45th Anniversary of the Moon Landing

Twice during the 1960s viewers in the United States and around the world were glued to their television sets as historic events unfolded live on the small screen. First in November 1963 when President Kennedy was assassinated and again in July 1969 when the Apollo 11 mission landed men on the Moon. Today marks the 45th anniversary of the Moon landing. An estimated 600 million people watched Neil Armstrong and Buzz Aldrin bounce across the lunar surface on Sunday, July 20th, 1969 and I doubt any of them will ever forget the experience.

I thought I’d mark the anniversary with some interesting tidbits about television coverage of the Apollo 11 mission overall and specifically the lunar landing and moonwalk. If you were watching 45 years ago, hit the comments with your recollections. Was your TV tuned to ABC, CBS or NBC? Did you take pictures of the television screen or 8mm home movies?

Moonwalk Originally Planned for 2AM

NASA’s original mission plan for Apollo 11 involved a lengthy rest period for Armstrong and Aldrin after they landed on the Moon. The landing was scheduled for 4:19PM EDT on Sunday, July 20th and Armstrong wouldn’t set foot on the Moon until 2:12AM on Monday, July 21st. According to a July 14th, 1969 article in Broadcasting, an estimated 70 million viewers would be watching at 2AM [1].

Fortunately, NASA and the astronauts decided to move up the timetable by close to three hours and Armstrong made his historic first step at 10:56PM, allowing tens of millions of people who wouldn’t have watched at 2AM to do so hours earlier. In all, an estimated 125 million viewers tuned in.

Live Color Telecasts from Space

While the moonwalk, broadcast in black and white, is understandably the best remembered part of the Apollo 11 mission, viewers in July 1969 were also treated to multiple live color telecasts from space, not including the launch and splashdown. Here’s a look at the original live broadcast schedule, from the July 14th, 1969 issue of Broadcasting [2]:

Planned Apollo 11 Live Broadcasts

Thursday, July 17th, 1969

Friday, July 18th, 1969

Saturday, July 19th, 1969

Sunday, July 20th, 1969

Monday, July 21st, 1969
2:12-5:52AM (Moonwalk)

Tuesday, July 22, 1969

Wednesday, July 23rd, 1969

The timing of the moonwalk wasn’t the only change to the schedule. The Friday, July 18th live broadcast, for example, actually started at 5:18PM rather than 7:32PM. The Sunday, July 20th live broadcast was scrapped entirely. It was supposed to feature the Lunar Module disengaging from the Command Module but the failure of the Intelsat 3 satellite earlier in the month forced NASA to cancel the broadcast.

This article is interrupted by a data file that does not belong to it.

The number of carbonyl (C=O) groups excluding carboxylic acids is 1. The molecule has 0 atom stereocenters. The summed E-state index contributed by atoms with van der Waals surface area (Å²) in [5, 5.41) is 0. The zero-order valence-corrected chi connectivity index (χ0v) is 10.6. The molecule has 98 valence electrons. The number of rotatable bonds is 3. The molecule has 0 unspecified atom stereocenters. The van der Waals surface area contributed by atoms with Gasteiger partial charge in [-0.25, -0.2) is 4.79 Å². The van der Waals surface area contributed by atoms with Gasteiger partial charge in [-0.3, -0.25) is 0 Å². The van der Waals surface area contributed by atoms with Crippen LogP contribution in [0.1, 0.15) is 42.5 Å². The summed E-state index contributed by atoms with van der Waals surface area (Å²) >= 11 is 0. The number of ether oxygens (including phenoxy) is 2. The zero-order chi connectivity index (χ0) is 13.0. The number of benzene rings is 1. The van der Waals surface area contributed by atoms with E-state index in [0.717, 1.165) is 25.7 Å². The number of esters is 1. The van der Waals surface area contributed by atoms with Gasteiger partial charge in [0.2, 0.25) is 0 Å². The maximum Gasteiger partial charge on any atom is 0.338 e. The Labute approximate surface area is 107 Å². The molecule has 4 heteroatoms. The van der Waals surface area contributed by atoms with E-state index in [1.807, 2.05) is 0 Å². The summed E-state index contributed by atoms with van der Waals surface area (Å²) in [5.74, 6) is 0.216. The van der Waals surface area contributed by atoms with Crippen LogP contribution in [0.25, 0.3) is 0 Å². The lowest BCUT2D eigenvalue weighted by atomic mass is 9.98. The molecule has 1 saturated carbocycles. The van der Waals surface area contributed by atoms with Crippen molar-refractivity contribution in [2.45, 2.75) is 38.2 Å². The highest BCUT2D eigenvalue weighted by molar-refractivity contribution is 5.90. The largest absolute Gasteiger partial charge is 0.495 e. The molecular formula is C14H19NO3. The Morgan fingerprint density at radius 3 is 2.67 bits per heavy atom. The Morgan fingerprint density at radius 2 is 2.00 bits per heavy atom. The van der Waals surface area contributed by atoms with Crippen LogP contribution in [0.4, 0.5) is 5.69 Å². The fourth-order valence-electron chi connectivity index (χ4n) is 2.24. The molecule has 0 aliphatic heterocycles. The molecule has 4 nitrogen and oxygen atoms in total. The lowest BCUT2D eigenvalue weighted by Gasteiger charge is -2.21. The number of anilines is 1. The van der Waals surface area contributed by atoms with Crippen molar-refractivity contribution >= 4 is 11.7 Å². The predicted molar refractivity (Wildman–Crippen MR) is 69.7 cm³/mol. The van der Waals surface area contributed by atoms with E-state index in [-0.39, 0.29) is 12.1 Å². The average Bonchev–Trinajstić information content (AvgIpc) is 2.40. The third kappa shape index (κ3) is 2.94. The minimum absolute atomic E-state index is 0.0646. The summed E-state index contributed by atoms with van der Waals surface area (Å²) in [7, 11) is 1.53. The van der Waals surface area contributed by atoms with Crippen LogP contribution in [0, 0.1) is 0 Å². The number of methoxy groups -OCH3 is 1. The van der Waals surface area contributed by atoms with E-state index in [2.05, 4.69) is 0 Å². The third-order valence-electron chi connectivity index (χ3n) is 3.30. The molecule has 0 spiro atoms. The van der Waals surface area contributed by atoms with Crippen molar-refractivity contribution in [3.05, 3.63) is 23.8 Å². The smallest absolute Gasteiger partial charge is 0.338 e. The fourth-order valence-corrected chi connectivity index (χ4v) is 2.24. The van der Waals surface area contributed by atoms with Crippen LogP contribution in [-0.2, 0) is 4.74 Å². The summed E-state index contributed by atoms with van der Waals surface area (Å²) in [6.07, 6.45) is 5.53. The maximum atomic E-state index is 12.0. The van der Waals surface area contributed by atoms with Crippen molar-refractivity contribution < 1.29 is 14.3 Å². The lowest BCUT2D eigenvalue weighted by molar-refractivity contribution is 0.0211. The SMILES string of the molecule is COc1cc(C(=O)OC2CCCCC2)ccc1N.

No Missing TV Coverage

As was the case with coverage of Kennedy’s assassination, its aftermath and his funeral, no network TV coverage of the Moon landing is believed to be missing. Update July 23rd, 2014: According to Eric in the comments, the bulk of the NBC coverage of the Apollo 11 mission is indeed missing. With that said, and like the Kennedy coverage, I am not aware of a comprehensive analysis of Moon landing coverage. Both CBS and NBC aired 31 hours of coverage, starting at 11AM on Sunday, July 20th while ABC broadcast 30 hours, starting at noon. All three networks remained on the air until 6PM on Monday, July 21st when their regular nightly news programs began (which included, of course, some additional reporting on Apollo 11). In addition, the networks aired hours of special reports in the days before and after the moonwalk.

What are missing are the raw telemetry data tapes of the slow-scan television (SSTV) footage from the Armstrong/Aldrin moonwalk. The footage had to be converted before it could be shown on television and the conversion process degraded the quality of the video. The raw data tapes, if recovered, could result in much higher quality video. Here‘s a July 2006 NPR article explaining how the footage made its way to TV sets around the world and describing the initial search. NASA’s final report on the missing data tapes, published in November 2009, can be found here.

(The vast majority of television coverage of the Apollo 11 mission broadcast in the United Kingdom in July 1969 — on BBC, BBC2 and ITV — is actually missing. The original video tapes were either erased, discarded or misplaced.)

Canadians Prefer Star Trek

According to the Associated Press, 15 Canadian viewers called station CJOH-TV in Ottawa, Ontario on Sunday, July 20th to complain that coverage of Apollo 11 had pre-empted Star Trek [3].

Works Cited:

1 “You’ll be there when men land on the moon.” Broadcasting. 14 Jul. 1969: 44.
2 Ibid.
3 “Viewers Prefer Science Fiction.” Hartford Courant. Associated Press. 22 Jul. 1969: 20.

8 Replies to “45th Anniversary of the Moon Landing”